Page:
Insurance companies turn to James when they need highly skilled counsel to handle complex, high stakes first-party property and third-party liability insurance coverage matters. James has regularly secured favorable results in property and business interruption litigation arising from fire, explosion, flood, hurricane, mold, construction and design defect, and other liability matters such as intellectual property disputes and bad faith claims. James also maintains an active subrogation practice and he has secured a number of multi-million dollar recoveries for clients.
James has represented clients in state and federal courts in dozens of states, appeared before state Insurance Commissioners on numerous occasions, and before joining Robins Kaplan LLP, he focused on insurance-reinsurance dispute resolution at a national law firm. James was drawn to Robins Kaplan because of the firm’s stellar reputation for obtaining pioneering court decisions in his practice area.
Clients often say they deeply appreciate working with James because of his meticulous attention to detail, his willingness to go the extra mile, and his responsiveness. James thoroughly enjoys dissecting insurance policies, solving complex problems, and most of all, winning. For example, an international insurance client was prematurely forced to arbitrate a dispute concerning a large, sophisticated construction matter. While the adversary attempted to rush to trial, James and his team proceeded to arbitration, marshalled a tremendous amount of evidence, and through careful and strategic preparation of the fact and expert witnesses, the client won in resounding fashion.
Upon graduation from law school, James represented the State of Georgia as an Assistant Attorney General in courts throughout the state, where he handled a varied and heavy caseload, representing the state and its employees in environmental torts, medical malpractice, catastrophic injury, transportation engineering, and other types of cases. James gained particular insight into the workings of government and represented the Departments of Public Safety, Transportation, Corrections, and Natural Resources, the Georgia Bureau of Investigation, and other agencies.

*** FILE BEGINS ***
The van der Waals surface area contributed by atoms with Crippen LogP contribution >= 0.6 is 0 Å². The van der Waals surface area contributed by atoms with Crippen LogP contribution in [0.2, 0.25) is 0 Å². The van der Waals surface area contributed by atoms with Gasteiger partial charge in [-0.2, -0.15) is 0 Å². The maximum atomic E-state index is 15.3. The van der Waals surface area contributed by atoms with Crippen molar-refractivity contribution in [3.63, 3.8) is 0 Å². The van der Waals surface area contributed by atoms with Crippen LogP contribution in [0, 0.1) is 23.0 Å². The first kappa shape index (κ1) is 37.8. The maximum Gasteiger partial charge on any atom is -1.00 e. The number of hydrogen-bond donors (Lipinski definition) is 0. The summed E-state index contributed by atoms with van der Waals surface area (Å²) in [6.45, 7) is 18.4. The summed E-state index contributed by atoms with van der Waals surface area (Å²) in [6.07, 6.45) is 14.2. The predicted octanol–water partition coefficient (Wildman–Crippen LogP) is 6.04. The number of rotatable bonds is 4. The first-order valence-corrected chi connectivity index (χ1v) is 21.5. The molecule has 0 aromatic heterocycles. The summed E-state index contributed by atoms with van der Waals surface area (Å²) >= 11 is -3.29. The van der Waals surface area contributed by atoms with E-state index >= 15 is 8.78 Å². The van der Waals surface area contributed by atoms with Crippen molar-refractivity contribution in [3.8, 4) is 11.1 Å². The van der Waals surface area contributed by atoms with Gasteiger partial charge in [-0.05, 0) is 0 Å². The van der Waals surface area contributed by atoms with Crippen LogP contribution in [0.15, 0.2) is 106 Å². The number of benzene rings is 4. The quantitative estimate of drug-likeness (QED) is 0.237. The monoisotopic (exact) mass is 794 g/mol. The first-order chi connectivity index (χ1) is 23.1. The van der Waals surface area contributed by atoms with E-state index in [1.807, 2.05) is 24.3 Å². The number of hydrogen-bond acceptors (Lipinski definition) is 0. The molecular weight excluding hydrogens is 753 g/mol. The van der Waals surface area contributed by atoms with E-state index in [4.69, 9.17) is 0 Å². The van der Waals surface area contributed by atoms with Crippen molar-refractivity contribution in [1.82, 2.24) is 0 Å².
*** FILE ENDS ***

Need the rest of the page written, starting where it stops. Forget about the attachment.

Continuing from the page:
James is co-editor of Insight, a publication of the firm’s Insurance Group. He has presented on insurance industry and litigation topics at various industry groups and at continuing education seminars including the Property & Liability Resource Bureau and the Loss Executives Association.
James has a strong commitment to community service. He organized the first annual community service project in which attorneys from his Atlanta office joined with clients and friends to volunteer for different causes. James was the chair of the Atlanta office’s pro bono efforts. Through his contacts with various pro bono organizations, James helps attorneys obtain pro bono matters, including landlord-tenant, domestic violence, adoption, truancy, and children’s rights cases. He has worked with the Atlanta Volunteer Lawyers Foundation, Atlanta Legal Aid, and other pro bono organizations.
James is married to Jamie, also a lawyer, and they have three children. James is a native of Richmond, Virginia, an avid reader, and a lifelong fan of the Boston Celtics.
Obtained settlements for insurer and paper mill in subrogation litigation concerning an explosion in Maine with losses of more than $350 million.